Now, many will quickly say, “But, if you back out energy, earnings would be growing.” Yes, you are correct. It’s no secret that if you remove everything that detracts from growth, you will be left with… positive growth! It’s crazy how that happens. And, I guess if we were to forget about the negative effects housing and the financial institutions had on the world’s economy in 2008, we never really experienced a financial crisis. You need to always take the good with the bad and the bad with the good. If you are one of those people who think we should discount the negative contribution the energy sector has on S&P 500 earnings, then you also need to discount the positive contribution the energy sector had on earnings from 2010 to 2014. It’s only fair. Up until recently, energy has been the main culprit to the deteriorating corporate profit picture. However, as you’ll see from the table below, seven out of the ten sectors in the S&P 500 are estimated to have a negative contribution to the overall earnings growth rate in the first quarter of this year. I guess it’s not just energy companies that are pulling down earnings any more, is it?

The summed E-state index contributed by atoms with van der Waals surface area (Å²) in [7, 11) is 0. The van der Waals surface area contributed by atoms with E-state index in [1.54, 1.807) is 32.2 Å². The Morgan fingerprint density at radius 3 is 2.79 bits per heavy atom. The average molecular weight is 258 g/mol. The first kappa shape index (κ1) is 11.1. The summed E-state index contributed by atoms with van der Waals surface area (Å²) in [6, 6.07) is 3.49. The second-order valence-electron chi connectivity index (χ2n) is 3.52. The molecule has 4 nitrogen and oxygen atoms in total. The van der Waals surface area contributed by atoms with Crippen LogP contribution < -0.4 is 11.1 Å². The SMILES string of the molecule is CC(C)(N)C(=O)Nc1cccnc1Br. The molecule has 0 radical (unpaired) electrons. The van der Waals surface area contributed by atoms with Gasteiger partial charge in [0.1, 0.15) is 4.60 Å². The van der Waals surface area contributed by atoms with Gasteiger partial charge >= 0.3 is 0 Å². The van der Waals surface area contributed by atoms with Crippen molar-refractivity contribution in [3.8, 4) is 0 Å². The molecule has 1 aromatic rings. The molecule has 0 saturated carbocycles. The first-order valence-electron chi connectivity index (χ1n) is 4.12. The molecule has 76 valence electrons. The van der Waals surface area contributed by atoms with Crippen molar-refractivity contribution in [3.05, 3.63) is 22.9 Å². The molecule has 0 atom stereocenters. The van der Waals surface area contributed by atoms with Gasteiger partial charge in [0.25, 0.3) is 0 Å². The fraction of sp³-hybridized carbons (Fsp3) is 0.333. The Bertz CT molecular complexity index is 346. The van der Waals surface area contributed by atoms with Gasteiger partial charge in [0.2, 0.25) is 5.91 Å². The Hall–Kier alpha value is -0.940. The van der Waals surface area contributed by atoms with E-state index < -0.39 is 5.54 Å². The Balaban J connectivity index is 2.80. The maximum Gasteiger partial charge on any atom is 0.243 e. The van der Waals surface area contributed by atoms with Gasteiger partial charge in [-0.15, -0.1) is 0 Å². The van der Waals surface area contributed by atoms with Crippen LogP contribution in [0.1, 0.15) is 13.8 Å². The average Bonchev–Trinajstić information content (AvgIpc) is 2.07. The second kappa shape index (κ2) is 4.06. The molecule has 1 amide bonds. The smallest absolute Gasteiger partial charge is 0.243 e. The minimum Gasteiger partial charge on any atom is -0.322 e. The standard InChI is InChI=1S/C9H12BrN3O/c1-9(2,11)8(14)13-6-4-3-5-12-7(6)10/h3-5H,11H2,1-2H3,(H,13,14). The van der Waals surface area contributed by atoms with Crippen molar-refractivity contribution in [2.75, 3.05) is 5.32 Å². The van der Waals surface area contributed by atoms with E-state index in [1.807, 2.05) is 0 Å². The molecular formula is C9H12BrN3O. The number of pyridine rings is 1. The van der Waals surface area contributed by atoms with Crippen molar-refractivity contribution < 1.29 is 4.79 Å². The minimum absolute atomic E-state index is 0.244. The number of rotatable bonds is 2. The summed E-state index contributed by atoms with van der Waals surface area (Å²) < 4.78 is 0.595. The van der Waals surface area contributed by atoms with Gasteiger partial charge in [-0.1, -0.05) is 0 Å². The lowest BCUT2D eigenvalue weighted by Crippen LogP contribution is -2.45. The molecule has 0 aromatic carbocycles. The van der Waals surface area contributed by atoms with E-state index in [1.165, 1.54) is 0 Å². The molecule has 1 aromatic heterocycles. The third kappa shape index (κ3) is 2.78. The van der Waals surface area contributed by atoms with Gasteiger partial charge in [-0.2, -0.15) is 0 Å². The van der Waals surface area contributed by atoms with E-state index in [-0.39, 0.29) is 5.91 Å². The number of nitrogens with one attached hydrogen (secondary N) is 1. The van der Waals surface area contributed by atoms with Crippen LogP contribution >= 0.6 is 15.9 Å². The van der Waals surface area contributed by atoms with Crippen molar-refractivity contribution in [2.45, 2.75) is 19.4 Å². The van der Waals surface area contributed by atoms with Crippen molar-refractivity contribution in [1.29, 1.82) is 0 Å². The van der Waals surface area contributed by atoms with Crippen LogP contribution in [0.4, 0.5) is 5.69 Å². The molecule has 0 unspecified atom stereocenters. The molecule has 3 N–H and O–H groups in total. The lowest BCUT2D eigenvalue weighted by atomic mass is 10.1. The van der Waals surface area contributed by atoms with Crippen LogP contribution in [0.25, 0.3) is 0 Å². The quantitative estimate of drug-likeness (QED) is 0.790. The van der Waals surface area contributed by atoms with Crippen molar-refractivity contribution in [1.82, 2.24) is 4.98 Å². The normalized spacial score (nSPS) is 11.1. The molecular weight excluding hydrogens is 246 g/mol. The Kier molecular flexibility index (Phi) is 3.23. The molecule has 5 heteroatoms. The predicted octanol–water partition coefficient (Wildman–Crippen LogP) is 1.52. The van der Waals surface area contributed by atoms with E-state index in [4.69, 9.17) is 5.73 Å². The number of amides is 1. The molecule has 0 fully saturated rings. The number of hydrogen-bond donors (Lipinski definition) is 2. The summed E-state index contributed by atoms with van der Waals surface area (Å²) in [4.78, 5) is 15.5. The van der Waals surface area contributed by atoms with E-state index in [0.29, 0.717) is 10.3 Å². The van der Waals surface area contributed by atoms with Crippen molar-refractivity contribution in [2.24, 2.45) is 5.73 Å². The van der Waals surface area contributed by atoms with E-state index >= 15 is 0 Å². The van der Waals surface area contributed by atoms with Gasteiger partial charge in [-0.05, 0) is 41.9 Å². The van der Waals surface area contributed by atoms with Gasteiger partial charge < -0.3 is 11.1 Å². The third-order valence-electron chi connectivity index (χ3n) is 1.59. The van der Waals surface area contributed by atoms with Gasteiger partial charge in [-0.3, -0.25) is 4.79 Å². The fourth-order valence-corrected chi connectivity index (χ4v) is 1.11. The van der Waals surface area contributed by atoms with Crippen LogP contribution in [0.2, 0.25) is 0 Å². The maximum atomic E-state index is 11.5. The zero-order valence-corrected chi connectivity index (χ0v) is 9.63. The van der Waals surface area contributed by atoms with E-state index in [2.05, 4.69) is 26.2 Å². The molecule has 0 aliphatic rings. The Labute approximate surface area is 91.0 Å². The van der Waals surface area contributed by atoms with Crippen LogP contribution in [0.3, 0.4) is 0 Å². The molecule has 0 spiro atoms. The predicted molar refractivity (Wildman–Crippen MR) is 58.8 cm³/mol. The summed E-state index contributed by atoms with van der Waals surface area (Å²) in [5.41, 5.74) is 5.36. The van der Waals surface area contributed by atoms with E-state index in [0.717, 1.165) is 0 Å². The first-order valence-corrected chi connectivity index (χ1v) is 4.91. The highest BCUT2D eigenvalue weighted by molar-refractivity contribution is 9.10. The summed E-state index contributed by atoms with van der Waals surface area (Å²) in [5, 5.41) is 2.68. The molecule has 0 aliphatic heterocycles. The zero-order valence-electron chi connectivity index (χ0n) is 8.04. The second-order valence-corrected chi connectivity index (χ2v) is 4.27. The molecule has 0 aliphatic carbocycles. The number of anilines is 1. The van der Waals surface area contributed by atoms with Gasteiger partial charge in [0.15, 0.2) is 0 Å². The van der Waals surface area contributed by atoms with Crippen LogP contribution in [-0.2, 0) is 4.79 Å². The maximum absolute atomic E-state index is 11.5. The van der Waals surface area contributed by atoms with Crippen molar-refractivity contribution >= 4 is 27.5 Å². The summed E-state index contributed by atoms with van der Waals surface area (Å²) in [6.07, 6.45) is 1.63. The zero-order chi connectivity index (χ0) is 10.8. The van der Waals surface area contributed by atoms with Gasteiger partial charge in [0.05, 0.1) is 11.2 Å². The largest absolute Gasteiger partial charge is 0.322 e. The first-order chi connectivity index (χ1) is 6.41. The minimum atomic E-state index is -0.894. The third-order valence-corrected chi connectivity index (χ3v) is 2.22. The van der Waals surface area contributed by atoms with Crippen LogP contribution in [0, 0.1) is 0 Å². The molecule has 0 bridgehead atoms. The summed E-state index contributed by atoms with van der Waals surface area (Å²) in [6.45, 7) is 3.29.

It is becoming evident that the earnings decline we’ve witnessed over the past few quarters is starting to seep into the other sectors of the stock market. It is not just an energy problem anymore. Beginning in the next couple of weeks, we are going to be inundated with first quarter earnings reports. Every quarter it seems as if someone on TV is telling you that this is the most important earnings season ever. It has been quite some time since I’ve agreed with this statement, but I believe they are now correct with that assessment. This upcoming earnings season is important in that one of the other main detractors to growth, not named energy, has the potential to show signs of a reversal. For the first time in quite a while, the negative effects that currency fluctuations have on revenues and earnings should be somewhat muted. Over the first three months of this year, the U.S. Dollar Index averaged $97.39 compared to an average of $95.19 over the first three months of 2015. This represents a 2.3% gain. In the context of recent double digit percentage increases in this index, a 2.3% move exhibits some semblance of stability. Couple the stability in the U.S. dollar with already depressed expectations and you have the ingredients for a potential upward surprise and positive reversal in corporate earnings over the near future. A lot has to be done and companies need to prove themselves again, but I can see a possible way out of this earnings funk.